Failure in homing

Symptoms: one or more rods fail to reach a central/homed position on the table. However motion during homing is stable and controlled.

Homing is two stage process, first rotational homing takes place after which the lateral direction is homed. Typically failure involves on of the following two cases:

The rod keeps on rotating, stops, and does not finish homing

This is the most common failure, it has to do with the homing sensor. This sensor in the rotational motor frame and detects the passing of a brass insert in the large white sprocket(s). If it succesfully detects this insert passing by, the led on the sensor will light up. If the led does not light up, then the likely cause is that the distance between the insert and the sensor is too large.

This is cause by the fact that there is play in the rotating part of the rod, neccesary to keep the friction down. If we gently pull the rod towards the sensor and restart the homing, the problem will often be solved. You can test this without starting the MOTION executable, all that is needed is to have the amplifier on, by manually rotating the rod past the sensor and checking if the led lights up.

The rod finishes homing, but does not reach a central position

The lateral homing is based on (control) error, as soon as the error builds up above a threshold set in MOTION.mdl it assumes it has reached the side of the table. If it moves towards the middle before actually reaching the side of the table, this threshold needs to be tuned.

If it does high the side of the table but does reach a central position, you can adjusts the lateral position in MOTION.mdl

If the rotational homing does not reach a completely upright position (before moving back slightly), you can adjust this position in MOTION.mdl as well.

Loose sensor cable

Symptoms: puppet slams into the wall or spins out of control during run-time or homing, motion.mat shows encoder output to be zero.

A loose sensor cable will cause a dramatic failure, but will also show a sensor read-out of zero. Securely reconnect the cable and make sure the failure did not damage any other parts of the system (especially the cable).

Missed interrupts

Symptoms: puppet vibrates heaviliy or slams into the wall or spins out of control during run-time or homing, motion.mat shows instability.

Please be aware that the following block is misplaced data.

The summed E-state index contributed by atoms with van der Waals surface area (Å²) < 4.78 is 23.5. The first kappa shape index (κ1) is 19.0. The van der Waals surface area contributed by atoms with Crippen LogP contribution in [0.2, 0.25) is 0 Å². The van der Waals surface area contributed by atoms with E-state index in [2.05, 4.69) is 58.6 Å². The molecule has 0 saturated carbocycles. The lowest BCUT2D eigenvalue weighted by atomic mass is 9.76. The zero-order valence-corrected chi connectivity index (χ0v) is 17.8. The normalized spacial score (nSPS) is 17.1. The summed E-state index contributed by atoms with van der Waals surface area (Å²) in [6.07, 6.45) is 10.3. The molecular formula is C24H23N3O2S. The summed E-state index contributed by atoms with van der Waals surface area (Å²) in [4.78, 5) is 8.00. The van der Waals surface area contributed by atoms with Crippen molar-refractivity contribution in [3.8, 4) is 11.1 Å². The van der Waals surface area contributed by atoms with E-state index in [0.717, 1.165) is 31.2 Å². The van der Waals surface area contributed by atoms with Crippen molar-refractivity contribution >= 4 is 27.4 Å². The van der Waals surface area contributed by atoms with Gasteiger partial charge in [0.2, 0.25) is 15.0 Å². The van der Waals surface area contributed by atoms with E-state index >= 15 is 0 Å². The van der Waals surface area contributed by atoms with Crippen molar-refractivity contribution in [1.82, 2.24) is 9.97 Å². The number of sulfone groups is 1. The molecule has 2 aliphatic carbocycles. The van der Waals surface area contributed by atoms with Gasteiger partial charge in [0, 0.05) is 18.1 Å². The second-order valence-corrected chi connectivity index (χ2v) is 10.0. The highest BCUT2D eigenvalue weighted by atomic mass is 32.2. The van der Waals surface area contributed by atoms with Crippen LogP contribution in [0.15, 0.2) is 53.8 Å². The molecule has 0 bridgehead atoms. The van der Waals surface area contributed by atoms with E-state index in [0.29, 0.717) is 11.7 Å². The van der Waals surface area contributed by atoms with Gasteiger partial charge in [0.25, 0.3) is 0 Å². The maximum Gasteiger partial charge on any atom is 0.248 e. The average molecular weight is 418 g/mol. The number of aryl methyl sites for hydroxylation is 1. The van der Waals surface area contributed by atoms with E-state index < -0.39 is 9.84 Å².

Missed interrupts are reported when the MOTION executable finishes, a high number/percentage of interrupts will cause instable behavior. Missed interrupts occur when the MOTION executable fails to hit the real-time deadlines. This can be caused by excessive computational demand in MOTION or failure to set real-time priorities for this executable. Locate the source of error and make sure the failure did not damage any other parts of the system (especially the cable).

Instable Controller

Symptoms: same as missed interrupts, without the report of missed interrupts

This setup is sensitive to wear, which can cause the controllers to become instable. To fix this first make sure the failure did not damage any other parts of the system (especially the cable). If all is well the controllers need to be redesigned, for controller design compile and use MOTION_FRF.mdl, in the tools folder a m-file is provided which can use the data generated to estimate the plant transfer function. During this measurements make sure to use very conservative controllers, read up on the main cstwiki page's documentation to refresh your knowledge.

Segfault from motion

If motion instantly segfaults when you attempt to run it, make sure you have an ethernet connection. Also make sure the amplifier is properly turned on and the emergency stop button is not down and press reset. If this does not fix things try restarting the amplifier, otherwise you should examine your code(segfault commonly come from memory errors (i.e. bad pointers))


In this section describes what to do when maintenance is required.

Replacing a cable

Cables often wear out and eventually snap, also sometimes cables can get wound up by a failure and deform. Replacing cables is a tedious job, in this section some pictures are included describing the process step by step.

Tools required
Below is a picture of the tools required to replace a cable.

IMG 20130905 152255.jpg

Removing the old cable

  • First start by undoing the cable from the pulley below the table using the Allen-keys.